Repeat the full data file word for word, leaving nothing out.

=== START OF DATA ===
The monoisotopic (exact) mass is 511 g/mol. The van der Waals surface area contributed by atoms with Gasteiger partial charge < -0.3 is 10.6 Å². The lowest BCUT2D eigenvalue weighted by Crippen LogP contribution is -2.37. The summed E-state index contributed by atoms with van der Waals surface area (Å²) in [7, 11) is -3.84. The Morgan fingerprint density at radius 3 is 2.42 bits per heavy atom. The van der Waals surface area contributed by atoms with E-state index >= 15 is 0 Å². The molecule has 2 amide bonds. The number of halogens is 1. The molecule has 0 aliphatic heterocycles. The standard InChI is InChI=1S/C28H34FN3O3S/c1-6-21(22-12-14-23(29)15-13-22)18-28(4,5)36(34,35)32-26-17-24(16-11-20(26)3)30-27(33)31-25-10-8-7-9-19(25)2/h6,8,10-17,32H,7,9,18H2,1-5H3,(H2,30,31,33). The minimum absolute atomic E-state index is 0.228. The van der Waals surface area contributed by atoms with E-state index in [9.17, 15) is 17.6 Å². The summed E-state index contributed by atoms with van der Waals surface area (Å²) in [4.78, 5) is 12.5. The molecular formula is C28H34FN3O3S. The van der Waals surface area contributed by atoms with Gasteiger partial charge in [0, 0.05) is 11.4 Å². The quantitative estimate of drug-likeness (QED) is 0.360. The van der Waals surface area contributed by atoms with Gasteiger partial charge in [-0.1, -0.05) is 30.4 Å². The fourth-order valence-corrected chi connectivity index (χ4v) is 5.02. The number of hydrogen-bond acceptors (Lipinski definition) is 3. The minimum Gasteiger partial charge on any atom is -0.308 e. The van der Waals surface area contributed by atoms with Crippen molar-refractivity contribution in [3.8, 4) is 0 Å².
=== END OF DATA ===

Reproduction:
The monoisotopic (exact) mass is 511 g/mol. The van der Waals surface area contributed by atoms with Gasteiger partial charge < -0.3 is 10.6 Å². The lowest BCUT2D eigenvalue weighted by Crippen LogP contribution is -2.37. The summed E-state index contributed by atoms with van der Waals surface area (Å²) in [7, 11) is -3.84. The Morgan fingerprint density at radius 3 is 2.42 bits per heavy atom. The van der Waals surface area contributed by atoms with E-state index >= 15 is 0 Å². The molecule has 2 amide bonds. The number of halogens is 1. The molecule has 0 aliphatic heterocycles. The standard InChI is InChI=1S/C28H34FN3O3S/c1-6-21(22-12-14-23(29)15-13-22)18-28(4,5)36(34,35)32-26-17-24(16-11-20(26)3)30-27(33)31-25-10-8-7-9-19(25)2/h6,8,10-17,32H,7,9,18H2,1-5H3,(H2,30,31,33). The minimum absolute atomic E-state index is 0.228. The van der Waals surface area contributed by atoms with E-state index in [9.17, 15) is 17.6 Å². The summed E-state index contributed by atoms with van der Waals surface area (Å²) in [4.78, 5) is 12.5. The molecular formula is C28H34FN3O3S. The van der Waals surface area contributed by atoms with Gasteiger partial charge in [0, 0.05) is 11.4 Å². The quantitative estimate of drug-likeness (QED) is 0.360. The van der Waals surface area contributed by atoms with Gasteiger partial charge in [-0.1, -0.05) is 30.4 Å². The fourth-order valence-corrected chi connectivity index (χ4v) is 5.02. The number of hydrogen-bond acceptors (Lipinski definition) is 3. The minimum Gasteiger partial charge on any atom is -0.308 e. The van der Waals surface area contributed by atoms with Crippen molar-refractivity contribution in [3.8, 4) is 0 Å².